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On This Date in Sports: October 4, 1955: This is Next Year

In collaboration with the Sportsecyclopedia.com

There is no more waiting ‘til next year, as the Brooklyn Dodgers finally win the World Series, beating the New York Yankees 2-0 behind a shutout by Johnny Podres in Game 7 at Yankee Stadium. The Dodgers had lost in the Fall Classic seven times, including five against the Yankees. Gil Hodges knocks in the game’s only two runs, as Sandy Amaros makes a game-saving catch in the sixth inning.

Wait ‘til next year, was the cry of fans of the Brooklyn Dodgers. They had played in the World Series seven times (1915, 1920, 1941, 1947, 1949, 1952, and 1953) and lost each time. The last five of those World Series losses came at the hands of the New York Yankees. Twice, the series went seven games, with the Yankees beat the Dodgers in the ultimate game of the season in 1947 and 1952.

It was an era in which every year was the Yankees year. The Bronx Bombers had won the World Series six times in seven years and sought to make it seven in nine years, after a one-year hiatus from the Fall Classic. New York was the capital of baseball as the New York Giants won the World Series in 1954, leaving the Dodgers the only team that did wear the crown in New York’s golden era.

The Brooklyn Dodgers cruised to their third pennant in four years, posting a record of 98-55 for manager Walter Alston, as Roy Campanella and Duke Snider finished 1-2 in MVP voting. It was the third MVP for the Dodgers’ catcher. The New York Yankees, meanwhile, reclaimed the American League Pennant with a record of 96-58, beating out the Cleveland Indians and Chicago White Sox in a close race, as Yogi Berra won his third MVP award.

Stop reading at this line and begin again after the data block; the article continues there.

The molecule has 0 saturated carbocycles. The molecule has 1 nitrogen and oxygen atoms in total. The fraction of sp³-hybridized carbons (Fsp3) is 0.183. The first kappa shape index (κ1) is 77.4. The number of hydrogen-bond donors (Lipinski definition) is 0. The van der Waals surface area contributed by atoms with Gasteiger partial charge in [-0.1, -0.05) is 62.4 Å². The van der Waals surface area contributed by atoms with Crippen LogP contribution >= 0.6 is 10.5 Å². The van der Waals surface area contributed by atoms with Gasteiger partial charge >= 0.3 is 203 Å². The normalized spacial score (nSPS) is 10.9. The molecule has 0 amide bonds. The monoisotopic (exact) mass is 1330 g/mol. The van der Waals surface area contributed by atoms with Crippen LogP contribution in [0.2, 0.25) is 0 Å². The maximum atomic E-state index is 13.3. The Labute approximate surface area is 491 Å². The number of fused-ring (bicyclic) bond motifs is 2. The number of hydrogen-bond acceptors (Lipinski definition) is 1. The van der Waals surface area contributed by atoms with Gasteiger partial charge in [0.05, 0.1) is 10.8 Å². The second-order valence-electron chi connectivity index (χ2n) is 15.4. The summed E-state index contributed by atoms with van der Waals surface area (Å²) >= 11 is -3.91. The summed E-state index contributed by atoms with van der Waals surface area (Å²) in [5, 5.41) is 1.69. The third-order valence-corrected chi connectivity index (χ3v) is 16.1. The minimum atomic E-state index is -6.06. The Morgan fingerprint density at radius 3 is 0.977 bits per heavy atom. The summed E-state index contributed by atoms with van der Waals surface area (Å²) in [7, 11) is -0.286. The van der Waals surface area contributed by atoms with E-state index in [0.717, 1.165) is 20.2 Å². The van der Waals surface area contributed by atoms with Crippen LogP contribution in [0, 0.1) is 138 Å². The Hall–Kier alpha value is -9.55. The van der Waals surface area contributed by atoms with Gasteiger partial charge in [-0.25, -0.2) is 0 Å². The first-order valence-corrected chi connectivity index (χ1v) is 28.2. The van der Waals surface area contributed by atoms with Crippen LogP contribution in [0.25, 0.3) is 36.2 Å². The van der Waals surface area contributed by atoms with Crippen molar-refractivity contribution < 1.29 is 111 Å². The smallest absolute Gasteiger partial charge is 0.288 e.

The World Series started in the Bronx, with Don Newcombe opposing Whitey Ford. Each team scored a pair of runs in the second inning. The Dodgers got a home run from Carl Furillo and an RBI single by Don Zimmer, while Elston Howard hit a two-run homer for the Yankees. Duke Snider homered in the third, while the Yankees answered again with a White Ford scoring after a leadoff walk. The Yankees grabbed the lead for the first time on a home run by Joe Collins in the fourth inning. Collins homered again in the sixth to make the score 6-3. The Dodgers scored two runs in the eighth, with Jackie Robinson stealing home but could not get closer as Bob Grim slammed the door in the ninth for a 6-5 Yankees win.

Tommy Byrne started for the Yankees in Game 2, while Billy Loes started for Brooklyn. The Dodgers scratched out a run in the fourth on an RBI single by Duke Snider. The Yankees quickly answered with four runs, as Elston Howard and Billy Martin each had run-scoring singles. Tommy Byrne came up with the bases loaded and knocked in a pair to help his own cause. Jim Gilliam knocked in a run for Brooklyn in the fifth, but Byrne would shutdown the Dodgers the rest of the way, earning a complete game 4-2 win.

Down 2-0, as the series shifted to Ebbets Field, the Dodgers turned to Johnny Podres to start Game 3. The Dodgers took an early lead as Roy Campanella hit a two-run homer off Bob Turley in the first inning. The Yankees again answered back right away as Mickey Mantle had a leadoff homer in the second, while Phil Rizzuto tied the game with an RBI single. Bob Turley lost the plate in the bottom of the second, walking in a run before Tom Morgan took over on the mound. Morgan walked in a second run as the Dodgers held a 4-2 lead. The Dodgers added two runs in the fourth to stretch the lead to 6-2. The Yankees got a run in the sixth, but Podres gave Brooklyn what the needed, going the distance in an 8-3 win.